Before I Love Lucy, Lucille Ball encountered many hardships. Neither loss, poverty, nor harsh critique stunted young Lucille Ball, however. She believed in herself and had an unwavering desire to become an actress. Her looks helped her enter Hollywood, but her determination allowed her to flourish.
Ball was born in 1911, and her youthful curiosity sometimes impeded her. In fact, the aspiring star occasionally found herself relegated to the yard and attached to the clothesline so she wouldn't cause trouble. After her father's passing, Ball's mother remarried and moved away, leaving the young child in the care of her step-grandmother.
Ball decided to become an actress and moved to New York City at age 15. Things didn't go quite as planned, but she did find work as a model. This led to other opportunities, including appearances in 72 Hollywood films. Eventually, a lot of hard work and a little red hair dye changed Ball's life. She became a household name and turned her rags into riches.
She Considered Carole Lombard A Friend And Mentor
Ball met Carole Lombard when they both worked for RKO. Lombard made a name for herself as one of the studio's most prominent female stars and was capable of playing comedic roles. Ball saw the woman as a role model, and the two actresses struck up a friendship.
Ball even insisted Lombard came to her in dreams years after she passed.
Buster Keaton Helped Her Develop Her Physical Comedy And StuntsPhoto: Room Service/Warner Bros.
Ball's career didn't advance at either RKO or MGM; both studios limited her to minor roles. After leaving MGM, though, Ball found a home with Columbia Pictures thanks to a recommendation from Buster Keaton.
He saw comedic promise in Ball and helped hone her timing and ability to use props for laughs. Keaton even demonstrated how to perform physical comedy without getting hurt. The informal coach sometimes visited Ball on set, watching her act and then offering suggestions for improvement.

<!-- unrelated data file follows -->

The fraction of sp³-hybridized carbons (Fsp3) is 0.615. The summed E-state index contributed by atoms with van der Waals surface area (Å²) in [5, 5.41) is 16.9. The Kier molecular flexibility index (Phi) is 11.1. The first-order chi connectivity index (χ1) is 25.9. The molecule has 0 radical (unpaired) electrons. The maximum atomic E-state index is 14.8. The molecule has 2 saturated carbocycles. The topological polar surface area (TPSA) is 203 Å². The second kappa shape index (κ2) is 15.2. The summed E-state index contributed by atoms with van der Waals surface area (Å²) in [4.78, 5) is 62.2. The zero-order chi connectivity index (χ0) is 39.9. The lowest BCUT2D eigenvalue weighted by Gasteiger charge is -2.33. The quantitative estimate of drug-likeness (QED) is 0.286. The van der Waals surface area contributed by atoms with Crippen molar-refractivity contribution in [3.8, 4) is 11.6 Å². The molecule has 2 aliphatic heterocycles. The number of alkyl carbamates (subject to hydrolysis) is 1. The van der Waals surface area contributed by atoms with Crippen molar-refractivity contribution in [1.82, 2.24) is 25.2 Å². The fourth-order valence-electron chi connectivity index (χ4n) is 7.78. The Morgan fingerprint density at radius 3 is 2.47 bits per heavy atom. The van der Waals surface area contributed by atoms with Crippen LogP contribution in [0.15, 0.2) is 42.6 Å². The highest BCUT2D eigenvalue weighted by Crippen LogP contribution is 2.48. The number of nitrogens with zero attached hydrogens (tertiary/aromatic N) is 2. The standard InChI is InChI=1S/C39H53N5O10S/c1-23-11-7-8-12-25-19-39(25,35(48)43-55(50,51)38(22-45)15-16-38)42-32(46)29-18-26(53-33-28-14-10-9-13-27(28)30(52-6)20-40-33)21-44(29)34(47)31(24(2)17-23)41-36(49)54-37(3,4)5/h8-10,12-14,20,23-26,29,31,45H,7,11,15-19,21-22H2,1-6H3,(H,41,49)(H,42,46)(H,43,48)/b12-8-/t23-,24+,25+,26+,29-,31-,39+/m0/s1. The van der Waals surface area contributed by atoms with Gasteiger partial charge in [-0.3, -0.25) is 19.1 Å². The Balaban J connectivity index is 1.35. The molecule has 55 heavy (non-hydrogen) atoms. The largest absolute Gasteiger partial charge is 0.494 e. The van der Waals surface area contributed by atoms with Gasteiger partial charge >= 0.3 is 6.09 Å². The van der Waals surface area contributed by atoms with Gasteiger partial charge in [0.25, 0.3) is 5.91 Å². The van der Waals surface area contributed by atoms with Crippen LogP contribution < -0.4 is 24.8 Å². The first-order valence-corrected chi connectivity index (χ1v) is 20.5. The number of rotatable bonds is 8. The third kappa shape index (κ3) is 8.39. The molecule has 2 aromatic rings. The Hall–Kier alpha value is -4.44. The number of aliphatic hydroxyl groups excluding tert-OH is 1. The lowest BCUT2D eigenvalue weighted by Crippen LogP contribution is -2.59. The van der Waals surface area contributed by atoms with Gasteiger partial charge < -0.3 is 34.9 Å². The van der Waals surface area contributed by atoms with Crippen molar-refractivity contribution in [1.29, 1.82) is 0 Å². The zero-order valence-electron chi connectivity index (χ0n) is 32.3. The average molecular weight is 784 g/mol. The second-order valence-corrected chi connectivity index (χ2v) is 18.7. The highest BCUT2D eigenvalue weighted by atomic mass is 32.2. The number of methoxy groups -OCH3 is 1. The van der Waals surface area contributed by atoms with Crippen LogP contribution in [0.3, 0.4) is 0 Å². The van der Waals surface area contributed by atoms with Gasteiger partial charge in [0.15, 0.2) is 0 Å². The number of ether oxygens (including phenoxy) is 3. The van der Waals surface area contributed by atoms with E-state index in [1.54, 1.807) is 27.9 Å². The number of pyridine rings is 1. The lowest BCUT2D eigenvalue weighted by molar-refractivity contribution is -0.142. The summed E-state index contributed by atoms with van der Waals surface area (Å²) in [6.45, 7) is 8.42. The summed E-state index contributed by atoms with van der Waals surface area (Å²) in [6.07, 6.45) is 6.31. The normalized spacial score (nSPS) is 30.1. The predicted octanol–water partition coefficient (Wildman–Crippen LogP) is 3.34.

She Met Desi Arnaz On A Movie Set And Fell In Love Almost InstantlyPhoto: Too Many Girls/Warner Bros.
In 1940, Desi Arnaz appeared in a movie adaption of Too Many Girls. Ball also had a role in the film, and the two started a whirlwind romance that led to an elopement only months later.
Many of the couple's friends believed the relationship wouldn't last. They struggled through very different work schedules, and Arnaz allegedly indulged in alcohol and women. The pair divorced in 1960, but the marriage helped the two stars achieve great wealth and success.
She Left The Movies For Radio, Starring In 'My Favorite Husband'Photo: The Big Street/Warner Bros.
Ball landed small parts on several radio shows throughout the 1930s and '40s, but turned to radio full time after ending her movie contract with MGM. She landed a part on the radio program My Favorite Husband in 1947. The role lasted for four years and laid the groundwork for her Lucy Ricardo character. The program followed the adventures of a Midwestern banker's free-spirited wife.
The audio show was so successful that CBS decided to turn it into a television series. Ball agreed to star, but insisted her real-life husband, Desi Arnaz, co-star alongside her. The studio doubted a relationship between an American woman and a Cuban man would do well on television, but the married couple disagreed.